I Began Fasting To Heal My Mind and Body

A man fasting for healing with his arms folded

In ancient times, fasting was commonly prescribed to treat a host of mental and physical illnesses. It was widely believed that human beings had an innate healing capacity that could be activated upon ceasing consumption. This behavior is, in fact, quite common in the animal kingdom. Sometimes when animals, like cats and dogs, get sick, their natural instinct is to abstain from consumption until they recover. This quote below by the famous Greek physician Hippocrates is illustrative of conventional wisdom on fasting for most of recorded human history.

Everyone has a physician inside him or her; we just have to help it in its work. The natural healing force within each one of us is the greatest force in getting well. Our food should be our medicine. Our medicine should be our food. But to eat when you are sick is to feed your sickness.


Modern medicine has turned the time-tested ancient wisdom on its head. Instead of abstaining from consumption, mentally and physically sick people are medicated at the very first sign of illness. This would be a welcome paradigm shift if health outcomes were satisfactory. However, reality is that modern medicine has failed by any reasonable metric in its treatment of most chronic illnesses of the mind and body. According to the Partnership to Fight Chronic Disease, more than 133 million Americans, or 44% of the population, suffers from at least one chronic condition, including arthritis, asthma, cancer, cardiovascular (heart) disease, depression and diabetes.

As a result of these inadequacies, an increasing number of people have resurrected the ancient discipline of fasting. Intermittent fasting, practiced daily for relatively short periods of time, has also come into fashion. Intermittent fasting is praised for its numerous health benefits and is a common discipline practiced by athletes to achieve peak performance.

I myself have practiced intermittent fasting for over a year. I have also gone on much longer fasts. In the last 3 years, I have completed numerous 3-day fasts (see THIS article where I detail my experiences). I have also completed dozens of fasts lasting 24 hours or longer. My preferred protocol today is some form of alternate-day, calorie restriction, which I highly encourage you to check out at Why I Adopted An Alternate-Day, Calorie-Restricted Diet.

Why would anyone subject themselves to the displeasure of fasting? I embarked on a lifestyle of fasting because I was suffering from debilitating chronic neck and back pain that was holding me back in every area of my life. The cost of not taking drastic action had become greater than the cost of taking drastic action. For years I had gone back and forth to the doctor but the condition persisted and something inside me sensed there was a better way. I was also experiencing emotional challenges that kept me from living my best life. I can say with conviction that emotions, for better or worse, are a major determinant of health outcomes. Through fasting and other healthy lifestyle changes I was completely cured of all back and neck pain. Writing that sentence gives me chills given how long my life was defined solely by limitations.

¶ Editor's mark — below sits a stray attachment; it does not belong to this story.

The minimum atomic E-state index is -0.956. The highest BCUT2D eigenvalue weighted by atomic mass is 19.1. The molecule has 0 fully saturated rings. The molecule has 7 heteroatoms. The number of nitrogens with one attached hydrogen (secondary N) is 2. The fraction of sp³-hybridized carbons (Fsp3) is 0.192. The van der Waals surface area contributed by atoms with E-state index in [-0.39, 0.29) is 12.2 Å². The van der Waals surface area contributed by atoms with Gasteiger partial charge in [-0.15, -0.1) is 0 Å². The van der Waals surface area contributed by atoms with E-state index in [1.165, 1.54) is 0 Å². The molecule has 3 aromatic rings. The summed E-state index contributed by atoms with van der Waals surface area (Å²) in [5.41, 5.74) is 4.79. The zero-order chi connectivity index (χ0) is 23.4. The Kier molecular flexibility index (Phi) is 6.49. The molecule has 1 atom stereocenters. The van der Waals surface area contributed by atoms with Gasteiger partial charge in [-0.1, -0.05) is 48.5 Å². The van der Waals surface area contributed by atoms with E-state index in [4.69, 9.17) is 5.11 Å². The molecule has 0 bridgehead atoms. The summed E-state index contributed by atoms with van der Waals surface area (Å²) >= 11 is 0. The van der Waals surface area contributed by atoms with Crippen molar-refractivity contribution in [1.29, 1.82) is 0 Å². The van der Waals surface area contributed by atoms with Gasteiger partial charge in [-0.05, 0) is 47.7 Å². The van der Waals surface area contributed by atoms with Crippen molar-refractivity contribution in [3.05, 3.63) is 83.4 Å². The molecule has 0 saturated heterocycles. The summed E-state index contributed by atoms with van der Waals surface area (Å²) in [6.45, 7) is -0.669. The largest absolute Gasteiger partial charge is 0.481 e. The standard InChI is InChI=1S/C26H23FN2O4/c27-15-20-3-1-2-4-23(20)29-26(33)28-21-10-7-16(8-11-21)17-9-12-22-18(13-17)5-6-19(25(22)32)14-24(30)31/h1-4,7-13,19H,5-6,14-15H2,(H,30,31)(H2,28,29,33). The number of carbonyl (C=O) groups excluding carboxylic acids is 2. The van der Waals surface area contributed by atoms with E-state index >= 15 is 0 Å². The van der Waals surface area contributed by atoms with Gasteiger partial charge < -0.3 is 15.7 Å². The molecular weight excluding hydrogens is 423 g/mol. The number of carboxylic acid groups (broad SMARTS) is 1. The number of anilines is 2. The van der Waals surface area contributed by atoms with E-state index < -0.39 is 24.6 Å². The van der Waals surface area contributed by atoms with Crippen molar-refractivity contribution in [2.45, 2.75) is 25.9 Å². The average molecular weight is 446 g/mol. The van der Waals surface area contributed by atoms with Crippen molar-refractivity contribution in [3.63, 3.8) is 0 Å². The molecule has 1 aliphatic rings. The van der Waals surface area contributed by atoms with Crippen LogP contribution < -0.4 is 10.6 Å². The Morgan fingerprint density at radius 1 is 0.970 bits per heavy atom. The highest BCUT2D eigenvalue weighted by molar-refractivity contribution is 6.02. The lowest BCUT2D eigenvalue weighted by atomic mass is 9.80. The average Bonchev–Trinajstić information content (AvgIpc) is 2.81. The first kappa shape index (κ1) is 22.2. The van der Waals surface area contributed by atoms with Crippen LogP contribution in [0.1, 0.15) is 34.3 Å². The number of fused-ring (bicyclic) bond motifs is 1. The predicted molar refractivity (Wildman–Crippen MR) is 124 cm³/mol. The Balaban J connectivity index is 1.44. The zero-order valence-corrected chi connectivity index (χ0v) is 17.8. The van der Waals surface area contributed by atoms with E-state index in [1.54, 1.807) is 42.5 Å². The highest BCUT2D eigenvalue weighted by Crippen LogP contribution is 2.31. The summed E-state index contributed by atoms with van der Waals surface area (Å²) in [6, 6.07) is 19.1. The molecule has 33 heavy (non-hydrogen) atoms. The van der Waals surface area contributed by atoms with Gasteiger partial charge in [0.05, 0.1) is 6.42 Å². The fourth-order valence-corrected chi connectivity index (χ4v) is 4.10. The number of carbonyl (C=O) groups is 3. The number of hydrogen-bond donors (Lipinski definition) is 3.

About a year after getting cured I benched a personal record of 270 pounds, no small feat for someone that used to need help carrying luggage and groceries. Overall, I have found that fasting or some form of calorie restriction, is the most efficient way to achieve healing of the mind and body. Today, when I intermittent fast, I do so more for athletic benefits and because I enjoy the lifestyle that it entails.

My goal with fasting was never pride, discipline, or asceticism. It was always healing of the mind and body. Prior to this post I have shared my fasting journey with very few people. Fasting for me has always been a private discipline, but the public benefits of living well are undeniable. Today I am making my fasting journey public to engage with others embarking on the same journey for physical, emotional, or spiritual gain.

If fasting can be as effective a healing modality as the ancients believed, and as many practitioners of it like myself can attest, then why have so few people been let on? The most charitable explanation involves familiarity. Fasting is something people in the affluent 21st century simply have no experience with. Fasting is seen as the product of scarcity, a social ill we conquered long ago. A less charitable explanation has to do with money. There is simply no money to be made by teaching people to heal themselves. A less ailing population from a business standpoint means fewer pills to be manufactured and distributed, fewer operations to be performed, and fewer costly doctor appointments.

Disclaimer: I am not a doctor and do not give medical advice. If you have a health problem, you should get professional help and decide what the best course of treatment is for you in consultation with your doctor.

If you liked this article, check out Why I Adopted An Alternate-Day, Calorie-Restricted Diet | My Powerful 3-Day Dry Fasts (14 Observations) | An Hourly Log of My 3-Day Dry Fast (30 Insightful Journal Entries).


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